3.14.2007

The End of Sportswriting, Part III

(This is the third piece of a five-part series.)

by Rick Rockwell

Coarse, crass and clueless can equal cool. At least in some quarters. And those are the quarters that seem to count. But we aren’t talking about the craft of writing now. No, we are talking about the witchcraft of marketing.

Do you want the 18 to 34-year-old male demographic reading your blog, or listening to your sports talk hatefest or watching your sports highlight show? Well, then, you must cop an attitude. You must sound like the testosterone-filled athletes with ramped up language much like the theatrical sideshow of the professional wrestling genre.

You must attract the mook.

What? You’ve never heard of the mook? Well, if you’ve never heard of him, you’ve seen him: a baggy-pants-wearing, cap-tilted-backwards, slouching, hand-waving, rapper wannabe whose slacker life is filled with watching sports, watching the “film” Jackass, or talking endlessly to his posse on the cellphone glued to his ear. Many credit Douglas Rushkoff and the Frontline documentary “The Merchants of Cool” with identifying this generalized classification. However, others in the media were writing about mooks (and the female equivalent “the midriff:” just think of every Britney Spears wannabe) before “The Merchants of Cool.” And you can even find references to mooks as a derogatory term for a lazy punk in the Martin Scorsese film Mean Streets.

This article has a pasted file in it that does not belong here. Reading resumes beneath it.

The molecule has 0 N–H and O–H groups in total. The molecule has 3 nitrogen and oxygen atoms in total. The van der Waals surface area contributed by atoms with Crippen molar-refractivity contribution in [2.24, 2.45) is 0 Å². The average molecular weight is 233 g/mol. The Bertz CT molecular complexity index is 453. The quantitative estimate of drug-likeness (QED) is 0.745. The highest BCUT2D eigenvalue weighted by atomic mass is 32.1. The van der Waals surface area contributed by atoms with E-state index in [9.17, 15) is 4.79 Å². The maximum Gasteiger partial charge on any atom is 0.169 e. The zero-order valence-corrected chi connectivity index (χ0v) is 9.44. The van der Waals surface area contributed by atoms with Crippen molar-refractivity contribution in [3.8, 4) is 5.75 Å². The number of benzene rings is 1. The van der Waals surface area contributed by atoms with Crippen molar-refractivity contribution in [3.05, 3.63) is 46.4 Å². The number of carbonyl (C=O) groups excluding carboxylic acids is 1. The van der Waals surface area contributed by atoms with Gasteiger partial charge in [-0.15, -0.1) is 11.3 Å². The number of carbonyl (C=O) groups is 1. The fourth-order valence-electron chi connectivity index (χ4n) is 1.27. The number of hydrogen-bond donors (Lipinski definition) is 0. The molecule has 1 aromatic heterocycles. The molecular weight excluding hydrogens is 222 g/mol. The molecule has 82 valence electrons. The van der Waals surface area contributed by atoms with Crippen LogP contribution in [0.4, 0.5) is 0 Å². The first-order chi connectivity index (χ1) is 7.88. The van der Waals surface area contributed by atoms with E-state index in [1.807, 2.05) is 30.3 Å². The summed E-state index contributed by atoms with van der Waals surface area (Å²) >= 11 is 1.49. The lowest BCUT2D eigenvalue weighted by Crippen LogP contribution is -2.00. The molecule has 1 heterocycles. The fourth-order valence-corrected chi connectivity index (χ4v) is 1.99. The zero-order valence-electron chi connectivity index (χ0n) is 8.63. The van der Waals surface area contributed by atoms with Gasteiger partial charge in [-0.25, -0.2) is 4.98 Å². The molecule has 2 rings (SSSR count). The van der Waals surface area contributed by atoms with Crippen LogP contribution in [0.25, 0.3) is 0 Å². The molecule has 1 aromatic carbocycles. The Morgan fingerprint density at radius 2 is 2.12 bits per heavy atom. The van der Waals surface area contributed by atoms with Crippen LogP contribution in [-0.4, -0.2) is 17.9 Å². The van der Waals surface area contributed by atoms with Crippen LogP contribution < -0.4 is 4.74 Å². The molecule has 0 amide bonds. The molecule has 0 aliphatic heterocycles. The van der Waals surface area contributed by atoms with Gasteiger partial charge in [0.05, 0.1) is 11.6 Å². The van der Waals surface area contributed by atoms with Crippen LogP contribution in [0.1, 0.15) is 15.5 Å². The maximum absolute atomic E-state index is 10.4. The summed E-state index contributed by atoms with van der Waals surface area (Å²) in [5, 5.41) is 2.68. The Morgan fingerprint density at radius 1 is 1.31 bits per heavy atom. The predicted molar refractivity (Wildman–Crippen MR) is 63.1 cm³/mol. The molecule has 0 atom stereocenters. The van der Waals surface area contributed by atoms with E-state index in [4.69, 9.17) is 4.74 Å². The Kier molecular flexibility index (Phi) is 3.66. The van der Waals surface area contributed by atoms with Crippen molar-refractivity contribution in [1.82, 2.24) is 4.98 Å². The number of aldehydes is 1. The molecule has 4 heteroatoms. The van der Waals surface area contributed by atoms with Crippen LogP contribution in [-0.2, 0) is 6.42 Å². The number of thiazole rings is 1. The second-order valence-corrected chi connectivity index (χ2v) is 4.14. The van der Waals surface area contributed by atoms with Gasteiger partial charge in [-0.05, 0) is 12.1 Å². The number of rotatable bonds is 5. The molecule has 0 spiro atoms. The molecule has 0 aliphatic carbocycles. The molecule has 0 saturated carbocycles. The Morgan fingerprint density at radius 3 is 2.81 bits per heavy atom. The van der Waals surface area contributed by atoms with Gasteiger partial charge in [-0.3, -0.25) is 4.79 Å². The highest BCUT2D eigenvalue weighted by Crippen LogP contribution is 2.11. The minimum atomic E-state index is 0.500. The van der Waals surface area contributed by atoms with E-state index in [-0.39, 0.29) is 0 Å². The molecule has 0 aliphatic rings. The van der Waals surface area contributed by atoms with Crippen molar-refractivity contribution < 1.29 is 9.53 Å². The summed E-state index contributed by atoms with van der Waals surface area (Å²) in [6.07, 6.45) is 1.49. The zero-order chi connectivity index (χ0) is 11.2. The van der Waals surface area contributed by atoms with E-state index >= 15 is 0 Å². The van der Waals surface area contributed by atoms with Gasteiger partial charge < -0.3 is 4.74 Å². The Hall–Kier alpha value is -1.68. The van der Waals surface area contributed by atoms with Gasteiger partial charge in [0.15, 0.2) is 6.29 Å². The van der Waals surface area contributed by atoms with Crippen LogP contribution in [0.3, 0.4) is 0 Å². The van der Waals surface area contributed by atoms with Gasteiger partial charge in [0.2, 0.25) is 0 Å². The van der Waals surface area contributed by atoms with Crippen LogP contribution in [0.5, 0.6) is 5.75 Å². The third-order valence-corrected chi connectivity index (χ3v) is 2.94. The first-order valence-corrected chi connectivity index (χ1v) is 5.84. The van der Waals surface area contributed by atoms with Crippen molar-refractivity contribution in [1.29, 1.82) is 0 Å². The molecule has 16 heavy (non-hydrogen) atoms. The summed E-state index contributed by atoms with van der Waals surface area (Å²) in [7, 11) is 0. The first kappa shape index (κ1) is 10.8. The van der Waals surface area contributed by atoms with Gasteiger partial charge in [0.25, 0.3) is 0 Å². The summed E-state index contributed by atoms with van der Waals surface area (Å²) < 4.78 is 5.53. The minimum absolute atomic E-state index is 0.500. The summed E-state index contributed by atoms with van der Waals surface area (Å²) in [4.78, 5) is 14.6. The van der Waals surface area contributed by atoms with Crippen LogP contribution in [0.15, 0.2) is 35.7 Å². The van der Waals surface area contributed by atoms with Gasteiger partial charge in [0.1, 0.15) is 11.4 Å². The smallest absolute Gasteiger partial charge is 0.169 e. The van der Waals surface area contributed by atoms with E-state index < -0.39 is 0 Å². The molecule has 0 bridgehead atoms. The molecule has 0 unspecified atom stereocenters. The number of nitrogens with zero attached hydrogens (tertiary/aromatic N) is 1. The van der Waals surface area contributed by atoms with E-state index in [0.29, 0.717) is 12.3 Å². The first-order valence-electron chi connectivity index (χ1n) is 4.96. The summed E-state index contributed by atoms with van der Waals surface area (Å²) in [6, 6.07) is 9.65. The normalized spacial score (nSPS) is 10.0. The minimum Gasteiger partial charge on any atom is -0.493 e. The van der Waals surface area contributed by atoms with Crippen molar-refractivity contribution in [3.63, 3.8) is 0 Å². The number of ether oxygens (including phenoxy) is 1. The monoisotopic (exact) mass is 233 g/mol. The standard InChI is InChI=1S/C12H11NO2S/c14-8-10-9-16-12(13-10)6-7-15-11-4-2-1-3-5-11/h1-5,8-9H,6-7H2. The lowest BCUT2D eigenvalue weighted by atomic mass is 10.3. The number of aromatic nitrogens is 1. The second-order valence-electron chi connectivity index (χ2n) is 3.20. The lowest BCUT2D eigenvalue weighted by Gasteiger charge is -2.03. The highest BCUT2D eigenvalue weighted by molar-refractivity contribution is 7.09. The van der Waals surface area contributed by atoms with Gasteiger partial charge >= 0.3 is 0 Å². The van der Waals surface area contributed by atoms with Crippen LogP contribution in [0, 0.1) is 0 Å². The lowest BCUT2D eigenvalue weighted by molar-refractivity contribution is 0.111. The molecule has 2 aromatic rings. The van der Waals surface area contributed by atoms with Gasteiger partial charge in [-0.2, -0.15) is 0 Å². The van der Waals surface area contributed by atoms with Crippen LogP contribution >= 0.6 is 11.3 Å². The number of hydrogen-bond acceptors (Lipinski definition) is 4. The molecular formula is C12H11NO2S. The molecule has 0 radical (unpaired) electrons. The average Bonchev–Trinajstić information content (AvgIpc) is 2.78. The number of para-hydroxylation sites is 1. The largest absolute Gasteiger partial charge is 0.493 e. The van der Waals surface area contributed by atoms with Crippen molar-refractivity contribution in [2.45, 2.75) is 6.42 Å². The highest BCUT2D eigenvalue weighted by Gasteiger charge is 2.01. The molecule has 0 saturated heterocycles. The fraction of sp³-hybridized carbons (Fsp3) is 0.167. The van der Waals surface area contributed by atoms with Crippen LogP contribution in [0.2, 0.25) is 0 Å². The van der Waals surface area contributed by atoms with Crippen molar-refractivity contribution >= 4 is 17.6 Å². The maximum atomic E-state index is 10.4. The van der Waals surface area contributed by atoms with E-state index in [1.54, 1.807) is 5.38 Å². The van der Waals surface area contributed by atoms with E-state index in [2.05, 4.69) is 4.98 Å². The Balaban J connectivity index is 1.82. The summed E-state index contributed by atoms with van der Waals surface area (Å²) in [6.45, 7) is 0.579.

For some, the mook is not cool. He is the antithesis of cool because he is trying to copy something he thinks is cool.

But to attract the mook, you must speak his language or you must create new parts of his language (“boo-yahhhh”) or you must give him a visceral thrill every few moments or so to bounce his testosterone level ever higher.

So this is now why The Washington Post rarely runs a column by Tony Kornheiser, instead the paper runs excerpts of the transcript of his supposedly funny radio show. This is why other Post columnists pick fights with Kornheiser. Why not? Michael Wilbon, who can still write a stellar column when he focuses, has made a career out of fighting with Kornheiser. The result is their show Pardon the Interruption, a ratings winner in the realm of mookdom on ESPN.

This is called synergy: radio, newspaper columns, blogs, television shows, all adding to the media empire. Synergy is about marketing. It’s not about good sportswriting.

(To see the next part in this series, please click here.)

(Photo by Michael C. Neel of Knoxville, Tennessee, via Flickr, using a Creative Commons license.)







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